You recognize monarch butterflies — with their large, distinctively patterned orange, black and white wings, monarchs are iconic across North America for their far-ranging multi-generational migration. But the population of these colorful creatures has plummeted by 75 percent or more since the 1990s.
Now, government agencies and local nonprofits are teaming up to restore feeding and breeding habitat for the monarchs as they make their way through southern Oregon each year.
A Victim Of Development
On a recent sunny spring morning, Sheila Carder walks the bike path along Bear Creek Greenway, pointing out small gardens that she calls “waystations.”
“And these are these little islands of pollinator habitat …,” she says.
Carder is with the Lomakatsi Restoration Project, an Ashland-based nonprofit that focuses on forest health and habitat restoration projects in southern Oregon and northern California. Lomakatsi has worked with community members and students at a local elementary school to plant these waystations to provide tiny oases for bees, birds and other pollinating species.
“There’s milkweed,” she says. “And then there’s a number of other plants that have blossoms that are helpful for the pollinators. But milkweed is the one that’s really key for the monarchs.”
Monarch butterflies rely on milkweed. It’s where they lay their eggs, and it provides essential nutrition for monarch larvae.
Carder says pollinator habitat – and milkweed in particular – has been widely displaced by human development.
“A lot of times milkweed was growing in places where people wanted to build houses or where there were places that were good for farming or things like that and they were oftentimes seen as weeds,” she says.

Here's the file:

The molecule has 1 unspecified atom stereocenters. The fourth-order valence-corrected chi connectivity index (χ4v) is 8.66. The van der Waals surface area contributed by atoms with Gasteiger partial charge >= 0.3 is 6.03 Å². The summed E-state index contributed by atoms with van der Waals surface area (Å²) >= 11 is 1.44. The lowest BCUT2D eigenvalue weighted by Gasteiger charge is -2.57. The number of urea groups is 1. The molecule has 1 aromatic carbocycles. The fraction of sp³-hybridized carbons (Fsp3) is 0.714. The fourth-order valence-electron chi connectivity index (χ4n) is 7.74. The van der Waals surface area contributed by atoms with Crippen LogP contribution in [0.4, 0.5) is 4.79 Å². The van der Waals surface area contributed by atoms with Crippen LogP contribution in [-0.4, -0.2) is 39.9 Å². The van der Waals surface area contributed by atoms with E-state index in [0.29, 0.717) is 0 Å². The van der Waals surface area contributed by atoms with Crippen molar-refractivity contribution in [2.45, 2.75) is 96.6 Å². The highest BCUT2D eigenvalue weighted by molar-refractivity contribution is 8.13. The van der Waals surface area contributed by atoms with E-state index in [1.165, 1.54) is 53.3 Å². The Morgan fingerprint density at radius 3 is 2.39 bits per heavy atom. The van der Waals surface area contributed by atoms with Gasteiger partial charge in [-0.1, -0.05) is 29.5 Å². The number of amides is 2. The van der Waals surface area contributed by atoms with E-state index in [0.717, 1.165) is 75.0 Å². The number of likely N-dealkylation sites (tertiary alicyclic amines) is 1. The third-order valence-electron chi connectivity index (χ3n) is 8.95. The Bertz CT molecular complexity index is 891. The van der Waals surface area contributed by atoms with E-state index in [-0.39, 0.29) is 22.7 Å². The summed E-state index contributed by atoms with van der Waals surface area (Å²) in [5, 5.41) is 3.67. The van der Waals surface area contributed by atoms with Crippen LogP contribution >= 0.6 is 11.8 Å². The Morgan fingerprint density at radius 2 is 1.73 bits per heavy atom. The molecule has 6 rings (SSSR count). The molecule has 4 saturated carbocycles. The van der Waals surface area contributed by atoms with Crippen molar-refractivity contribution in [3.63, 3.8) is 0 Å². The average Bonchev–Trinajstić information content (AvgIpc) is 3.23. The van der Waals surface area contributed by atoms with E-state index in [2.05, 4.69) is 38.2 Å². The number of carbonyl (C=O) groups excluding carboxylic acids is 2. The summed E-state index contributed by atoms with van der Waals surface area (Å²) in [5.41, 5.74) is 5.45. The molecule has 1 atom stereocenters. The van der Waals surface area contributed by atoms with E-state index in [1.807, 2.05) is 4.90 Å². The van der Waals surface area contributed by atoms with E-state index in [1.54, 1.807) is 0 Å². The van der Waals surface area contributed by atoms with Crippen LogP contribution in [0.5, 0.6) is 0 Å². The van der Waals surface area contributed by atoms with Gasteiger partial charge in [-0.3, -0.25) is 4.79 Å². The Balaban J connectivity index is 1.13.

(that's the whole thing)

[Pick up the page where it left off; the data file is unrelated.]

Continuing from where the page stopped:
Carder says planting these waystations is one way to help the monarchs on their long migration along the West Coast. But now, Carder’s group has teamed with federal agencies and other nonprofits to take monarch habitat restoration to a new level.
Making Way For Restoration
Maia Black drives along a deeply-rutted dirt road in an All-Terrain Vehicle, slowing down occasionally to point out new plantings of milkweed and other pollinator-friendly plants.
“Wherever you’re seeing these orange stakes along the drive is where we’ve kind of selected little planting sites based on exposure to sun or proximity to the creek,” Says Black, who heads the Selberg Institute, which manages this 4,800-acre former cattle ranch along Sampson Creek south of Ashland.
After climbing a while, we emerge in a saddle between grassy hills, with the Siskiyou Mountains stretching off to the south and west. Here, Black points out over the 30-acre site where a large-scale monarch habitat restoration project will soon be underway.
“As you can see, the vegetation on this hillside is largely a non-native composition of star thistle, medusa head and annual grasses,” she says.
Sean Prive, an ecologist with Lomakatsi, says the plan is to try to restore the natural diversity that would have existed on this site before decades of cattle grazing changed the plant community. The first step is a controlled burn.
“So if we burn here in, say, May, right before all this seed falls onto the ground,” he says, “we’ll burn off this thick layer of thatch that’s developed on the site which physically blocks the germination of native seed and we’ll reduce the amount of seed that’s added from the invasive species on the site.”
Then, native seed and seedlings will be planted. With any luck, after a few years, Prive says, native wildflowers will produce nectar to feed a variety of pollinators, especially monarchs.
“The milkweeds in particular produce food for the monarch larvae, which hatch nearby and then consume the milkweed before they turn into butterflies and continue on their migration,” he says.
This site is one of six that are being restored for monarchs across southern Oregon, totaling 300 acres from the Coast Range in Curry County to the Siskiyous along the California border.
Robert Coffan — with Southern Oregon Monarch Advocates — says these landscape-scale habitat projects represent an ambitious leap from the tiny pollinator waystations. And, he says, they’re part of a new way of thinking.
“Monarch restoration isn’t special,” he says. “It doesn’t have to be a stand-alone thing. All we need to do is start to weave in pollinator habitat restoration into all the restoration work we’re doing anyway.”
If these initial projects are proven to create usable monarch habitat over the next few years, Coffan says, projects of this type could well become more common as ways to throw a lifeline to the region’s iconic pollinators.